Why was this tale about a problem with royal genealogy inserted in the book of Genesis, in a story about a time before there were any kings? The story’s original purpose was to justify the conquest of the land of Canaan by the Israelites after the Exodus. The story of the Curse of Ham is immediately followed by chapter 10 of Genesis, which explains that Canaan became the ancestor of the tribes that lived in the area that corresponds to modern‐day Israel, Palestine, Lebanon, western Jordan, and western Syria. If the ruler of the land of Canaan was not of legitimate royal descent, then the Israelite conquest of Canaan was presumably justifiable. Thus, this story was originally intended to justify the oppression of people in western Asia, not people from sub‐Saharan Africa.
Progenitor or King?
Perhaps the Bible stories of a particular man becoming a progenitor of a particular nation should not be taken literally. Instead, these stories about progenitors might have been originally about kings, who were regarded as “fathers of their country” in a figurative sense. (Note that George Washington was considered the father of his country, even though he did not have any biological children.) Likewise, kings in Christendom were considered to be embodiments of their country. At some point in the evolution of the story, the founder of a royal dynasty might have been reimagined as the progenitor of a tribe.
This theory could reshape our understanding of other Bible stories. For example, the Bible tells us that the Lord promised Abraham that his descendants would be more numerous than the stars in the sky or the grains of sand along the seashore. Was the Lord God promising Abraham that he would have many descendants in the distant future, or was the Egyptian pharaoh offering to make Abraham a client king of a realm that already had countless subjects?
The Son of His “Favorite” Wife
Abraham fathered many sons, but only Isaac, the son of Abraham’s wife Sarah (whose name means princess), was regarded as his true heir. Genesis tells us that the pharaoh of Egypt had briefly taken Abraham’s wife Sarah as his own wife, which raises the interesting question of whether pharaoh was Isaac’s biological father. The authors of Genesis go to great lengths to imply that more than nine months elapsed between that royal marriage and the birth of Isaac. Isaac’s son Jacob (who was also called Israel) also had a favorite wife whose sons were special in some unspecified way. Perhaps these favorite wives were foreign princesses whose sons were expected to succeed their father as king or were even regarded as princes of some other country, perhaps even Egypt itself.
A stele (stone monument) engraved during the reign of the Egyptian pharaoh Merneptah talks about Merneptah’s successful military campaign in Canaan, concluding that “Israel is laid waste and his seed is not.” Did this “seed” refer to the heirs of some pretender to the throne of Egypt, as opposed to a tribe of people? Was the “Israel” mentioned in the Merneptah stele the same person as the Israel (Jacob) of the Bible? These questions are hard to answer because the Bible never gives the name of the pharaohs who are mentioned in Bible stories. For this reason, it is hard to give a precise date to the stories.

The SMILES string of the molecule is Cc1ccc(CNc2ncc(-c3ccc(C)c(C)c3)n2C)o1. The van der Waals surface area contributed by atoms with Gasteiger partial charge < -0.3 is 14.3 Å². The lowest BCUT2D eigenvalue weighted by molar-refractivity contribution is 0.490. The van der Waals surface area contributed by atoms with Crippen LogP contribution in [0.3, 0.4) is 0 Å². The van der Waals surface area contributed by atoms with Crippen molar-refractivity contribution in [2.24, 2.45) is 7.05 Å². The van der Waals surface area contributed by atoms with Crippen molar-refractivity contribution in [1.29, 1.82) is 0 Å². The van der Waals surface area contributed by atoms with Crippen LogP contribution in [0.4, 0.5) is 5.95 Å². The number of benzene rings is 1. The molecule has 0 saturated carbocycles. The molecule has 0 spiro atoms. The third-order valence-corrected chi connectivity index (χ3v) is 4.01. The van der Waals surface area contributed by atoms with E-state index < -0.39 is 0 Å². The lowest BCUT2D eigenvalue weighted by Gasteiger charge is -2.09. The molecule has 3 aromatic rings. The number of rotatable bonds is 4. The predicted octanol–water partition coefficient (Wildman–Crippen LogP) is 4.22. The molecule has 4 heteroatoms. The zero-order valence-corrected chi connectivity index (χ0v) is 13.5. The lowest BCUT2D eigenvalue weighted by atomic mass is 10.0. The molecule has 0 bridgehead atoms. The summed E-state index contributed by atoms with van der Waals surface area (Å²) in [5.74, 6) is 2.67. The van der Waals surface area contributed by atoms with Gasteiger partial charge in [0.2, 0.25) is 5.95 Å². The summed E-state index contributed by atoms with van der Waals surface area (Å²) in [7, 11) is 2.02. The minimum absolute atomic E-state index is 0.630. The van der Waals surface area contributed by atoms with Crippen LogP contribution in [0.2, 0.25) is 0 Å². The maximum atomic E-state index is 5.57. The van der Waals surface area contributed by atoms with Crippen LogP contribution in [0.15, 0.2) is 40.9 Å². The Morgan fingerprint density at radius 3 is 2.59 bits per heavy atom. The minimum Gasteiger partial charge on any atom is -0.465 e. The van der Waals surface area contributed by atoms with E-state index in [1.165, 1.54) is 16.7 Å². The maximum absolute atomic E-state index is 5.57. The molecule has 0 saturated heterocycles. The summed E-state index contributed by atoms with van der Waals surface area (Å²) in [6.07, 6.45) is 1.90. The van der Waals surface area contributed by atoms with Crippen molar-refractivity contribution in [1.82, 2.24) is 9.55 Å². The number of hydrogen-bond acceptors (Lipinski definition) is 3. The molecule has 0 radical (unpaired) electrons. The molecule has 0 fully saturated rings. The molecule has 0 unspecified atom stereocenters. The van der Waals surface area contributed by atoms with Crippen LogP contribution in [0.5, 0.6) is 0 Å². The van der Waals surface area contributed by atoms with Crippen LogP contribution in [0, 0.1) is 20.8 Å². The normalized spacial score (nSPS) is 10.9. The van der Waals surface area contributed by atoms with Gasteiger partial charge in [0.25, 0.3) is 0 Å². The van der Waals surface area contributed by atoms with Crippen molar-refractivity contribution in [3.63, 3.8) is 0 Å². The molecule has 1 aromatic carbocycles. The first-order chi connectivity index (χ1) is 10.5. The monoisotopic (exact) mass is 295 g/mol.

Justifying the Slave Trade
The book of Genesis says that Canaan was the forefather of the people of the Levant, which is in Western Asia. Yet during the trans‐Atlantic slave trade, many people used the story of the Curse of Ham to justify the enslavement of people from sub‐Saharan Africa. Many proponents of the slave trade argued that the dark color of African people’s skin was a mark of the curse of Ham, an indication that the people were to be slaves. Yet even in the seventeenth century, intelligent Christians could see through this argument.
Blackness and Beauty
Robert Boyle, a devout Anglican who was one of the founders of the Royal Society and is regarded as the first modern chemist, argued that the Bible does not say that Canaan was black or African. Boyle believed that all human beings were descended from Adam and Eve, and that differences in appearance were probably the result of differences in climate. Boyle pointed out that dark skin is an advantage in hot climates,
“Nor is Blackness inconsistent with beauty, which even to our European Eyes consists not so much in Colour, as an Advantageous Stature, a Comely Symmetry of the parts of the Body, and Good Features in the Face.”
Nevertheless, Robert Boyle was a director of the East India Company, which played an active role in the African slave trade.
The Church of England’s Slaves
Boyle was a devout member of the Church of England. Back then, the Church of England was a proponent of slavery. It argued that Jesus Christ had never specifically preached against slavery. In 1710, the Church of England received two sugar plantations in the West Indies in a bequest from the estate of Christopher Codrington. Much of what we know about the horrors of slavery on the sugar plantations comes from the careful records kept by the Anglican church officials who ran those plantations. The death rates on these plantations were shockingly high. Four out of every 10 slaves bought by the plantations in 1740 reportedly died within 3 years. Many of the proponents of slavery felt that the slaves had been cursed by God. However, the slaves were suffering at the hands of other human beings. Shakespeare warned us that the devil can cite scripture for his own purposes. The story of the Curse of Ham has been used to serve one of the most devilish purposes ever.